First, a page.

The Abominable Flatlander
There was a time when the idea of a climb being too steep on any given day was a foreign concept, an idea beyond comprehension, when shrugging off a ride because he thought it might be too much, that he wouldn't be able to keep up with the others, was a void, unfathomably deep and dark.
Time passed, the kind measured in years. The twenties, when belief in his ability exceeded the very concepts his mind sought to measure; the thirties, the peak years; Zeus, even the forties, almost unbelievably came to an end, and abruptly becoming the fifties. Through those first two decades gaps between climbing weeks simply did not exist, every week included multiple days of multiple climbs. Some were solo, others in the group. Each was reveled in, equally. There were always older guys on those rides, on those days. They were the guys who reached the summit well after his breathing returned to normal, after the sweat on his arm had begun to dry. If he had looked, he might have seen the bell-curve in that; but he was at the top and the downward slope was beyond his field of vision.
It wasn't until the forties that he noticed a slowing of the legs, the more frequent spinning rather than pushing of the big gears. Those bottom two gears on the cassette took on an oily grime like all the others, where once they had been spotless and dis-used. He might not have admitted the reason, but more often rides became solo ones, without pressure to keep up or, for that matter, ride at the front. Mountain biking became the perfect escape.
He convinced himself that the climbing he did on the mountain bike was enough to maintain his status, if not the fitness and ability level required of the roadie mountain goat caste. The comparison between the two - climbing on dirt, and climbing on pavement - was equal to comparing apples and oranges, dachshunds and wolfhounds. Sure, some similarities existed - fruits, dogs, ascension (yes, ascension. Lets face it there is no greater claim than King of the Mountain, the pinnacle to which all climbers surely aspire, and thus, ascendance to that elevated state of being is surely the correct word in this instance). The short punchy climbs that punctuated most of his regular road routes were a mockery of the word 'climb', but they did traverse in the correct vertical direction.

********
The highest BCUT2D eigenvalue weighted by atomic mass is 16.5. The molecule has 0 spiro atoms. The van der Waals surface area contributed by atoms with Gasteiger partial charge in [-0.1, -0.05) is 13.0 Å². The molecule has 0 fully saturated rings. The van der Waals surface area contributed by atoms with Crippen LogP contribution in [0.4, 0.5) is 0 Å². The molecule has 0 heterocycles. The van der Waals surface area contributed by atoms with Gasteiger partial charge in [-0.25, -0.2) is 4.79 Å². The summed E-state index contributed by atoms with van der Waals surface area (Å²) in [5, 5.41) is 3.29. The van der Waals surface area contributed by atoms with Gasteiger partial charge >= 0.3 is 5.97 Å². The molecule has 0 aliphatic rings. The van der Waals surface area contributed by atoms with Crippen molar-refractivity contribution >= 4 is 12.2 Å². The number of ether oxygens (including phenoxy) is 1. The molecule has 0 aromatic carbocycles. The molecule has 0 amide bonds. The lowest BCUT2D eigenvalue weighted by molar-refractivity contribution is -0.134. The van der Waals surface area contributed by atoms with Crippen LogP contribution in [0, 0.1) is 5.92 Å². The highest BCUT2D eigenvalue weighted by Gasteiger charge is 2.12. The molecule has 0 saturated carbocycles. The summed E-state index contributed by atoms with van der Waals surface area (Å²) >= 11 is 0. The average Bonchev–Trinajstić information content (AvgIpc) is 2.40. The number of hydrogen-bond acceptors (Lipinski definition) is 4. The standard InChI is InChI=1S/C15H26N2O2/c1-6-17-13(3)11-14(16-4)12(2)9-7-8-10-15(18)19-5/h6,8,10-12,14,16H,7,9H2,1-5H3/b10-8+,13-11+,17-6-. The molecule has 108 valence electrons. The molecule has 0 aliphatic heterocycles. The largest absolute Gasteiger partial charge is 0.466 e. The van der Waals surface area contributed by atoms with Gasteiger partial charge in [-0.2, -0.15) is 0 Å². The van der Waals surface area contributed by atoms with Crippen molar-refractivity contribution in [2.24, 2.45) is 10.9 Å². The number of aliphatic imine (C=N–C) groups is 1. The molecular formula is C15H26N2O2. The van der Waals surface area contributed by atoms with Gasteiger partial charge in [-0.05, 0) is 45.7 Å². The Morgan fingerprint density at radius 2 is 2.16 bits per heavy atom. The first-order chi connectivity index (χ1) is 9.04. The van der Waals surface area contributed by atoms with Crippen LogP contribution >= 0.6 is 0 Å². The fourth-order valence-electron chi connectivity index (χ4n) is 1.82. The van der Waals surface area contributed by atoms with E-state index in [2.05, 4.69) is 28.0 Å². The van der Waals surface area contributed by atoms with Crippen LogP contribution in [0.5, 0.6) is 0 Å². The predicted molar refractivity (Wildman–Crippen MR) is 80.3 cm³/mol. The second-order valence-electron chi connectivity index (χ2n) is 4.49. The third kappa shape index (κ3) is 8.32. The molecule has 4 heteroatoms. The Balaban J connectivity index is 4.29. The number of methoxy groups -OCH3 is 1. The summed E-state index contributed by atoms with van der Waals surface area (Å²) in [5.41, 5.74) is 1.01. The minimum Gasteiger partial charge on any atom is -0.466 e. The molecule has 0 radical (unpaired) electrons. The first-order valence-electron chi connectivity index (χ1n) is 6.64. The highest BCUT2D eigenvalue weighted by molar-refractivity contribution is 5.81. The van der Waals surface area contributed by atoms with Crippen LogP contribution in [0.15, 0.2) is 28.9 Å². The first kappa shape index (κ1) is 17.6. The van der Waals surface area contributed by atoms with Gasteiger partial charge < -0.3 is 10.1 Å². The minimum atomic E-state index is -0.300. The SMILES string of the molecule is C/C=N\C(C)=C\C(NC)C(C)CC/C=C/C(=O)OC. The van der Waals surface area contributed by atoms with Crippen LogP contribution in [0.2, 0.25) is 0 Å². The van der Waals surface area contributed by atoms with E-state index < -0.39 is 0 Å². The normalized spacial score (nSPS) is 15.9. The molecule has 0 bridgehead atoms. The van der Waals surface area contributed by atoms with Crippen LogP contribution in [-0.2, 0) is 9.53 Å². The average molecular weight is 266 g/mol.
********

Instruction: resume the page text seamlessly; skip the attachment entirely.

It was a sham, and he knew it.
back in the mountains, almost a grin
Not that he would have considered the climbing he did in the dirt to be in some way deficient. On the contrary, if asked to decide which he liked better - road or dirt, he would have been hard-pressed to choose. But they were different, and riding more of one, meant riding less of the other.
The smile spread across the lower half of his face belied the pleasure and satisfaction he took from the road whenever it turned toward the sun, the cloud-filled sky, or the forested slopes leading to the rocky heights of distant summits. That grin appeared less frequently, simply because he less frequently did the kinds of rides that brought it on. He might as well call himself a roadie flatlander. It was an abominable thing to imagine. He thought back to those older guys, how they began to show up less often. Had he become them? Had he reached that point in the cycle? If not, how could he avoid it, and if so, was it too late to alter the course, to get back on track for, at least, another few years?
Time, as ever, will tell. Get out and ride.